Civil Service is recruiting – perks include pension, hols and flexible working

There’s never been a better time to join the Civil Service – and with a huge range of vacancies, you might be surprised by the array of jobs on offer – and where.

If you think the Civil Service is based only in London, think again. From accountancy and law to security and medicine, you can choose from 28 types of recognised profession, each offering career routes, and training and development programmes to help you get the best out of your work – plus networking opportunities.

The Civil Service has a mission to truly represent the people it serves and particularly welcomes applications from under-represented groups. And job benefits include flexible working, annual and parental leave, and pensions.

So if a career with the chance to make a difference to people’s lives beckons, find your next job at

'I’ve had a lot of support from others'

"I was born and brought up in Tanzania and I came to Wales to finish my education in 1996.

"I joined HMRC as an adminis­trative assistant in 2005 – never in a million years would I have thought I’d still be here 16 years later. But I worked with people I really admired and made good friends. When I started out it was all about admin tasks like filing and sending the brown envelopes people hate. But I was quickly promoted and I learned so much. In March 2021 I was promoted to my current role as customs fraud lead in the Fraud Investigation Service [FIS]. I only manage four people and we’re never going to be glamorous – there are no dawn raids or exciting seizures. The aim is for our team to use our knowledge to lead the FIS to serious customs fraud.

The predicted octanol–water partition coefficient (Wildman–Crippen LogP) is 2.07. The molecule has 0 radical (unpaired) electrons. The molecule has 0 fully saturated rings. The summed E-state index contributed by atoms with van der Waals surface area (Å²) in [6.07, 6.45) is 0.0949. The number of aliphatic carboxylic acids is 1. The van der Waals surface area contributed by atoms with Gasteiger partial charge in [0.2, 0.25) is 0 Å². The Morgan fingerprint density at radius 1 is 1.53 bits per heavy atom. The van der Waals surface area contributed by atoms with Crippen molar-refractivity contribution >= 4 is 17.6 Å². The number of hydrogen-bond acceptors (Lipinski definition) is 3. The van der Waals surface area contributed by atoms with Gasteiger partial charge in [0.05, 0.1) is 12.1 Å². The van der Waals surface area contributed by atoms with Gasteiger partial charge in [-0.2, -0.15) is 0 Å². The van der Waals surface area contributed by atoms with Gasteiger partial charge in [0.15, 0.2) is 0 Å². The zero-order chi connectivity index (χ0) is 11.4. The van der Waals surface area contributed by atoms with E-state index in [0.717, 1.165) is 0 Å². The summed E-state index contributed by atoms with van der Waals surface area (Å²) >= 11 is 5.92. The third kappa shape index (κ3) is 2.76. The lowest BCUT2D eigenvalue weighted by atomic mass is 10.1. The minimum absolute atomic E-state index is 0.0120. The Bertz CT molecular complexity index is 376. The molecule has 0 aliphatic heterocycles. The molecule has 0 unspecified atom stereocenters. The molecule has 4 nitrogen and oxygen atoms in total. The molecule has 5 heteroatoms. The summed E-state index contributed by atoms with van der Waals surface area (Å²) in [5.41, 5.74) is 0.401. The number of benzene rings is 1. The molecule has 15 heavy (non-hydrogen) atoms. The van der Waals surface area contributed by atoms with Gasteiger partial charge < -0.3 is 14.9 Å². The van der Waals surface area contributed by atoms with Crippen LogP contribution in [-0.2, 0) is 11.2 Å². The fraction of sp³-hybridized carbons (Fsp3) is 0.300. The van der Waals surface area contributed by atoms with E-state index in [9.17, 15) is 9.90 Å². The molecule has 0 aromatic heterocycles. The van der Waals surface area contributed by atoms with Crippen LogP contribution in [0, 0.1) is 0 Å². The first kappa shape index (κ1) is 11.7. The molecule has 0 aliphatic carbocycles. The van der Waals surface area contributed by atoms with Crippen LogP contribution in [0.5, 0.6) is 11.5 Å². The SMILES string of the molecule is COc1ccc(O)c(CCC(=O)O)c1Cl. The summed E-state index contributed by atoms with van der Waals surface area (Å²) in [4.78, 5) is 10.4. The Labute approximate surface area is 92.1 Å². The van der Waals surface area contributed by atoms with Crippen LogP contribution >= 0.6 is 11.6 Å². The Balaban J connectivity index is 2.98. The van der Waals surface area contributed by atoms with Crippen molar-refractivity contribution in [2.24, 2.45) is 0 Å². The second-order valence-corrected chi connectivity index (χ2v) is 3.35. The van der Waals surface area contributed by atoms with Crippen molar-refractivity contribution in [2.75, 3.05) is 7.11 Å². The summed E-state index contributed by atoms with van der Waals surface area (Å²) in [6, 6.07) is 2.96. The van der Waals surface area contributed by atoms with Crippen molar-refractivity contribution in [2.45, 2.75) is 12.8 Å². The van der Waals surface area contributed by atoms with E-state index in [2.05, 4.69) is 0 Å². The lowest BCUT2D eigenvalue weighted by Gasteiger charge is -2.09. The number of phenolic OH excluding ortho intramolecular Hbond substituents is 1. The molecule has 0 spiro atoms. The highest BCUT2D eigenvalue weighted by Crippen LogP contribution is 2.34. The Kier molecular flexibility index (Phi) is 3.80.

"I was lucky enough before the pandemic to be part of a team that travelled to Namibia, Madagascar and Tanzania to share how HMRC approaches customs risk. We were presenting to each country and listening to the experiences of their tax authorities. For me it was an amazing opportunity to see how our counterparts work.

"I’m also customs race lead in Wales. In the past couple of years I’ve really centred my attention on ensuring equality of opportunity for colleagues. In Cardiff we’ve set up mentoring, coaching and sponsorship with help from senior leaders. It’s about 20 per cent of my job and it’s completely changed my life. I’ve had a lot of support from others and I thought maybe I can support others."

'My job is just so rewarding'